If an application was "well-behaved" (i.e.: didn't set its own video modes and didn't write directly to the screen), you could use this sort of trick to force it into graphics mode, and load your own character set/language driver before launch. For example, I have here a Hebrew language TSR from IBM dated 1983, which only works in (CGA) graphics modes, so it can only be used with such "well-behaved" software.
 
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BillGee

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Support for color is marginal at best with DOS.

The most pressing use for ANSI.SYS was so that preference for foreground and background screen color can be set once and the system "remembers" it.
 

mbbrutman

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Okay! What eas the purpose/use of these ANSI modes? For BASIC apps only?

ANSI color codes and cursor positioning make sense, but setting the graphics modes was just done for completeness, and it was a mistake.

Once in one of the color modes you can't draw lines or really set colors, so there it just no point to doing it. Nothing that I know if uses the ANSI escape codes to move to a graphics mode because it's just pointless.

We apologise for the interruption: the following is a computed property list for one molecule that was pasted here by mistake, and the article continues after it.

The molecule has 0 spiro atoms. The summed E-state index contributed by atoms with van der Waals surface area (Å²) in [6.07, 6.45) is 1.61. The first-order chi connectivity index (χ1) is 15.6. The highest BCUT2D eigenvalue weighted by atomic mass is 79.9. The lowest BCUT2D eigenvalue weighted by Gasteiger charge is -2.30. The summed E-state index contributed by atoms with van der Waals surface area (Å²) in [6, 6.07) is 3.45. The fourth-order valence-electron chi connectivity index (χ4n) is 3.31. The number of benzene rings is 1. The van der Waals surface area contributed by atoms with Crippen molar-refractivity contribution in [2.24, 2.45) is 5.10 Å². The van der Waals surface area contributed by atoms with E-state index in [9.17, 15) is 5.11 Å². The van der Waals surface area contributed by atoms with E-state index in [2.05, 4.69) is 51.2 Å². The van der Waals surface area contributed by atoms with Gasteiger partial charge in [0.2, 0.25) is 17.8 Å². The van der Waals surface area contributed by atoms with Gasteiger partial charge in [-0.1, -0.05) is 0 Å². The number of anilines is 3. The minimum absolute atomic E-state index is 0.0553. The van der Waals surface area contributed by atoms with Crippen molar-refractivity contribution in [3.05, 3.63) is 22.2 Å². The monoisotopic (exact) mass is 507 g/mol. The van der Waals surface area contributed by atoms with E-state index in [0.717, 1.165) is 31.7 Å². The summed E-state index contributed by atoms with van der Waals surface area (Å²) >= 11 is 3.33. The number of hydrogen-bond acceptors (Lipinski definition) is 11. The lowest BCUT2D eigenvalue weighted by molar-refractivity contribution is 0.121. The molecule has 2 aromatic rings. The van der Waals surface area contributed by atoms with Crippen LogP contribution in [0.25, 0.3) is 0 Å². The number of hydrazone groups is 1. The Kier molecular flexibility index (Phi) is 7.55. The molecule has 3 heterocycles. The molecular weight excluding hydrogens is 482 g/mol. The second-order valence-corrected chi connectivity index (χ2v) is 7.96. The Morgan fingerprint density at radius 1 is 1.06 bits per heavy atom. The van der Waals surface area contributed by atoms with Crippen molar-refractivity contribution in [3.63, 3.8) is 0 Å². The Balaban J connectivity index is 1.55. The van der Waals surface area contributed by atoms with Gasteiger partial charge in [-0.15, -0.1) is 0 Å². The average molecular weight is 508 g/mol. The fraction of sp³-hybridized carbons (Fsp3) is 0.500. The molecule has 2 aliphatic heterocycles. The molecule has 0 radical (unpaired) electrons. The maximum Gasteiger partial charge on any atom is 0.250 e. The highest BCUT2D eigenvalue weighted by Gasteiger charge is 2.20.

Trixter

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Okay! What was the purpose/use of these ANSI modes? For BASIC apps only?

For CPM programs ported to DOS, for color and positioning in terminal applications, and for MS-DOS compatible programs that were not necessarily IBM PC-compatible. (In the first few years, MS-DOS ran on more systems than just the IBM PC.)

Actually there's a 4th reason: Some programs used ANSI codes for I/O because the idea was that ANSI.SYS was an "API" you could use to "write once, support many". In an ideal world, ANSI drivers could be written for anything, and/or better ones could come out at a later date and support more hardware, but the original program wouldn't have to be modified to run in such situations. In practice, this never really took off, since programs writing directly to textmode memory could run way faster than outputting ANSI codes.
 

Chuck(G)

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You're also forgetting BBS culture. Quite a number of them required that you use a terminal program that supported ANSI/VT100 protocol. With ANSI.SYS, a dumb terminal program could display the stuff. Back in the day, when you wanted to create a multi-user PC system, those secondary serial consoles usually supported ANSI as the obvious choice.

I seem to remember that there were several "improved" ANSI.SYS programs over the stock one distributed with MSDOS, ZANSI and NANSI come to mind. They were also faster than the standard MS-DOS character interface based on INT 10H.